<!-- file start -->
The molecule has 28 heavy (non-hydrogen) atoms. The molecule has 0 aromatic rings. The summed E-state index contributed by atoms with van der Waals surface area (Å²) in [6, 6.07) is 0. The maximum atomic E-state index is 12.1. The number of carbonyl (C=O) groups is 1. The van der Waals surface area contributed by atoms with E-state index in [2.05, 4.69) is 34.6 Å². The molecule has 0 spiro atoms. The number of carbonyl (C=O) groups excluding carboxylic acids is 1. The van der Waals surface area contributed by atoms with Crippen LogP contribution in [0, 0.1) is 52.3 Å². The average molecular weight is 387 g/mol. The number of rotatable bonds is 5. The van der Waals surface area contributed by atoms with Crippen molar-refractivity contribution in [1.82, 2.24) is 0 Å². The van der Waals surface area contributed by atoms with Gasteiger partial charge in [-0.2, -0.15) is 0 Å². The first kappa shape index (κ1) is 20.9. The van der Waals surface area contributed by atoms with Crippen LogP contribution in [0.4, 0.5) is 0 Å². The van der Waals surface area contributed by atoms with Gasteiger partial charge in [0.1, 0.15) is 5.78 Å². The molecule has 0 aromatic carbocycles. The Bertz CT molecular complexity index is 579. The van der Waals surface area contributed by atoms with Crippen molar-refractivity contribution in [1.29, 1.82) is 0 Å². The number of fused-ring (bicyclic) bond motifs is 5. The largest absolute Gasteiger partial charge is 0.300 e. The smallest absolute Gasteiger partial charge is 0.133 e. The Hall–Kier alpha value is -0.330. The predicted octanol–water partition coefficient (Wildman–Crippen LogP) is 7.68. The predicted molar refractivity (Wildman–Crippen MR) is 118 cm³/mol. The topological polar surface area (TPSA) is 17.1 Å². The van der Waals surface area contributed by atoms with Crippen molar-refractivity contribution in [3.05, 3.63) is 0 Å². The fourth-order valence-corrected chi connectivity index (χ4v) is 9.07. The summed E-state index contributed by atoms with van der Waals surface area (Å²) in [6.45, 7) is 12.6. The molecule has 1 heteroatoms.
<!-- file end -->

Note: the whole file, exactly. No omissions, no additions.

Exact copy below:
The molecule has 28 heavy (non-hydrogen) atoms. The molecule has 0 aromatic rings. The summed E-state index contributed by atoms with van der Waals surface area (Å²) in [6, 6.07) is 0. The maximum atomic E-state index is 12.1. The number of carbonyl (C=O) groups is 1. The van der Waals surface area contributed by atoms with E-state index in [2.05, 4.69) is 34.6 Å². The molecule has 0 spiro atoms. The number of carbonyl (C=O) groups excluding carboxylic acids is 1. The van der Waals surface area contributed by atoms with Crippen LogP contribution in [0, 0.1) is 52.3 Å². The average molecular weight is 387 g/mol. The number of rotatable bonds is 5. The van der Waals surface area contributed by atoms with Crippen molar-refractivity contribution in [1.82, 2.24) is 0 Å². The van der Waals surface area contributed by atoms with Gasteiger partial charge in [-0.2, -0.15) is 0 Å². The first kappa shape index (κ1) is 20.9. The van der Waals surface area contributed by atoms with Crippen LogP contribution in [0.4, 0.5) is 0 Å². The van der Waals surface area contributed by atoms with Gasteiger partial charge in [0.1, 0.15) is 5.78 Å². The molecule has 0 aromatic carbocycles. The Bertz CT molecular complexity index is 579. The van der Waals surface area contributed by atoms with Crippen molar-refractivity contribution in [1.29, 1.82) is 0 Å². The number of fused-ring (bicyclic) bond motifs is 5. The largest absolute Gasteiger partial charge is 0.300 e. The smallest absolute Gasteiger partial charge is 0.133 e. The Hall–Kier alpha value is -0.330. The predicted octanol–water partition coefficient (Wildman–Crippen LogP) is 7.68. The predicted molar refractivity (Wildman–Crippen MR) is 118 cm³/mol. The topological polar surface area (TPSA) is 17.1 Å². The van der Waals surface area contributed by atoms with Crippen molar-refractivity contribution in [3.05, 3.63) is 0 Å². The fourth-order valence-corrected chi connectivity index (χ4v) is 9.07. The summed E-state index contributed by atoms with van der Waals surface area (Å²) in [6.45, 7) is 12.6. The molecule has 1 heteroatoms.